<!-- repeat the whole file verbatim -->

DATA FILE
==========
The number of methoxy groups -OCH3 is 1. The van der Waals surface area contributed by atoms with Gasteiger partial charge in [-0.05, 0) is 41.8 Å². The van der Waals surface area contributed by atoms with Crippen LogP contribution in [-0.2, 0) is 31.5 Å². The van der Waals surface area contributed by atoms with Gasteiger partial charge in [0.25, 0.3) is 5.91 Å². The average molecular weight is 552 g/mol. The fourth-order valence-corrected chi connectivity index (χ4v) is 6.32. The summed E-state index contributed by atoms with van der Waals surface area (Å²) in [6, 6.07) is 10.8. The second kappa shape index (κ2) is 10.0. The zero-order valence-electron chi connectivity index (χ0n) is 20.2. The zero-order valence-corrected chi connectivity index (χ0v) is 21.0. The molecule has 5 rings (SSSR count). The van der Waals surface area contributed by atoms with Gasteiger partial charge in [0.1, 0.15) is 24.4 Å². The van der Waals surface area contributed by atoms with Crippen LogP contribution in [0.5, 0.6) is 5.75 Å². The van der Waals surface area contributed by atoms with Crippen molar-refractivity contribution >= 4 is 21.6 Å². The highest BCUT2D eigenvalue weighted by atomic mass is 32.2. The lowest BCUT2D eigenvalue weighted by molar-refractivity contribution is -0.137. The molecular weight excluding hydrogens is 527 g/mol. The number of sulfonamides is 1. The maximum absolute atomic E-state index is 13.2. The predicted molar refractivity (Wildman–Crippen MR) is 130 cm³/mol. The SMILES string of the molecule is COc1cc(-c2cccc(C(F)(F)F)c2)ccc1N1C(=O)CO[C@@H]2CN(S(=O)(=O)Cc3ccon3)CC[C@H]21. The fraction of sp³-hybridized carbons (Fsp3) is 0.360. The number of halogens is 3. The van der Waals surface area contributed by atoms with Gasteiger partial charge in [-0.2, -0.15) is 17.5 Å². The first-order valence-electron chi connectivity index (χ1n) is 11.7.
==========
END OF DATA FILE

The number of methoxy groups -OCH3 is 1. The van der Waals surface area contributed by atoms with Gasteiger partial charge in [-0.05, 0) is 41.8 Å². The van der Waals surface area contributed by atoms with Crippen LogP contribution in [-0.2, 0) is 31.5 Å². The van der Waals surface area contributed by atoms with Gasteiger partial charge in [0.25, 0.3) is 5.91 Å². The average molecular weight is 552 g/mol. The fourth-order valence-corrected chi connectivity index (χ4v) is 6.32. The summed E-state index contributed by atoms with van der Waals surface area (Å²) in [6, 6.07) is 10.8. The second kappa shape index (κ2) is 10.0. The zero-order valence-electron chi connectivity index (χ0n) is 20.2. The zero-order valence-corrected chi connectivity index (χ0v) is 21.0. The molecule has 5 rings (SSSR count). The van der Waals surface area contributed by atoms with Gasteiger partial charge in [0.1, 0.15) is 24.4 Å². The van der Waals surface area contributed by atoms with Crippen LogP contribution in [0.5, 0.6) is 5.75 Å². The van der Waals surface area contributed by atoms with Crippen molar-refractivity contribution >= 4 is 21.6 Å². The highest BCUT2D eigenvalue weighted by atomic mass is 32.2. The lowest BCUT2D eigenvalue weighted by molar-refractivity contribution is -0.137. The molecular weight excluding hydrogens is 527 g/mol. The number of sulfonamides is 1. The maximum absolute atomic E-state index is 13.2. The predicted molar refractivity (Wildman–Crippen MR) is 130 cm³/mol. The SMILES string of the molecule is COc1cc(-c2cccc(C(F)(F)F)c2)ccc1N1C(=O)CO[C@@H]2CN(S(=O)(=O)Cc3ccon3)CC[C@H]21. The fraction of sp³-hybridized carbons (Fsp3) is 0.360. The number of halogens is 3. The van der Waals surface area contributed by atoms with Gasteiger partial charge in [-0.2, -0.15) is 17.5 Å². The first-order valence-electron chi connectivity index (χ1n) is 11.7.